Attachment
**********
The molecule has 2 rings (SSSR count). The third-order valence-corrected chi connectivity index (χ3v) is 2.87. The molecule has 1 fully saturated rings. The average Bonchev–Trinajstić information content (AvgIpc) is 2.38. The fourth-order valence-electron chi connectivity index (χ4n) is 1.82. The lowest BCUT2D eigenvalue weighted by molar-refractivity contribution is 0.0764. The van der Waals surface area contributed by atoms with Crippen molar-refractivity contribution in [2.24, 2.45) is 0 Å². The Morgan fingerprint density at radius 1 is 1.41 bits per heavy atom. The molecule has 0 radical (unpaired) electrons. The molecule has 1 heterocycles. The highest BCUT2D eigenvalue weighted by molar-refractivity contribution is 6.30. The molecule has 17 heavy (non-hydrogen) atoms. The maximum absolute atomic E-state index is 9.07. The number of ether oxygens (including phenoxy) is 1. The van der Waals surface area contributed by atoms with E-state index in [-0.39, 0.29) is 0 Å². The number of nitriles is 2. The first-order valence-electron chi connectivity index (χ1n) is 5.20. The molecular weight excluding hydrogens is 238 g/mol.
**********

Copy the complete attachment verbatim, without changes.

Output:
The molecule has 2 rings (SSSR count). The third-order valence-corrected chi connectivity index (χ3v) is 2.87. The molecule has 1 fully saturated rings. The average Bonchev–Trinajstić information content (AvgIpc) is 2.38. The fourth-order valence-electron chi connectivity index (χ4n) is 1.82. The lowest BCUT2D eigenvalue weighted by molar-refractivity contribution is 0.0764. The van der Waals surface area contributed by atoms with Crippen molar-refractivity contribution in [2.24, 2.45) is 0 Å². The Morgan fingerprint density at radius 1 is 1.41 bits per heavy atom. The molecule has 0 radical (unpaired) electrons. The molecule has 1 heterocycles. The highest BCUT2D eigenvalue weighted by molar-refractivity contribution is 6.30. The molecule has 17 heavy (non-hydrogen) atoms. The maximum absolute atomic E-state index is 9.07. The number of ether oxygens (including phenoxy) is 1. The van der Waals surface area contributed by atoms with E-state index in [-0.39, 0.29) is 0 Å². The number of nitriles is 2. The first-order valence-electron chi connectivity index (χ1n) is 5.20. The molecular weight excluding hydrogens is 238 g/mol.